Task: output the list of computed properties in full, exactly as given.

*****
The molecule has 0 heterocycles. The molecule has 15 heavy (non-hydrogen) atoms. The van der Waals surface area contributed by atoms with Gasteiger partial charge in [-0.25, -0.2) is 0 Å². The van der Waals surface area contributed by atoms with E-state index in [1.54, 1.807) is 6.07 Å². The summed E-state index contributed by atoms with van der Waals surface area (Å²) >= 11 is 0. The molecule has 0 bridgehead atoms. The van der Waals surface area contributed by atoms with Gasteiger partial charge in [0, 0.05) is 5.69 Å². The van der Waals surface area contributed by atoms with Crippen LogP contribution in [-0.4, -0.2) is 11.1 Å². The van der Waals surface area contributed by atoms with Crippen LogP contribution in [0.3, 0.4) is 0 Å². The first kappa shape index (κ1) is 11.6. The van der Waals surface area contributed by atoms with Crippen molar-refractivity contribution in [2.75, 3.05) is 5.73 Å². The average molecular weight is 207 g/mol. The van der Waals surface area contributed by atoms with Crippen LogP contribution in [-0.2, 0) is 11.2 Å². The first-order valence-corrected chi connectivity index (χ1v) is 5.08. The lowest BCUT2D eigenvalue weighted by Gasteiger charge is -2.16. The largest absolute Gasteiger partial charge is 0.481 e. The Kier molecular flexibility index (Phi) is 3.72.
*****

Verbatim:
The molecule has 0 heterocycles. The molecule has 15 heavy (non-hydrogen) atoms. The van der Waals surface area contributed by atoms with Gasteiger partial charge in [-0.25, -0.2) is 0 Å². The van der Waals surface area contributed by atoms with E-state index in [1.54, 1.807) is 6.07 Å². The summed E-state index contributed by atoms with van der Waals surface area (Å²) >= 11 is 0. The molecule has 0 bridgehead atoms. The van der Waals surface area contributed by atoms with Gasteiger partial charge in [0, 0.05) is 5.69 Å². The van der Waals surface area contributed by atoms with Crippen LogP contribution in [-0.4, -0.2) is 11.1 Å². The van der Waals surface area contributed by atoms with Crippen LogP contribution in [0.3, 0.4) is 0 Å². The first kappa shape index (κ1) is 11.6. The van der Waals surface area contributed by atoms with Crippen molar-refractivity contribution in [2.75, 3.05) is 5.73 Å². The average molecular weight is 207 g/mol. The van der Waals surface area contributed by atoms with Crippen LogP contribution in [-0.2, 0) is 11.2 Å². The first-order valence-corrected chi connectivity index (χ1v) is 5.08. The lowest BCUT2D eigenvalue weighted by Gasteiger charge is -2.16. The largest absolute Gasteiger partial charge is 0.481 e. The Kier molecular flexibility index (Phi) is 3.72.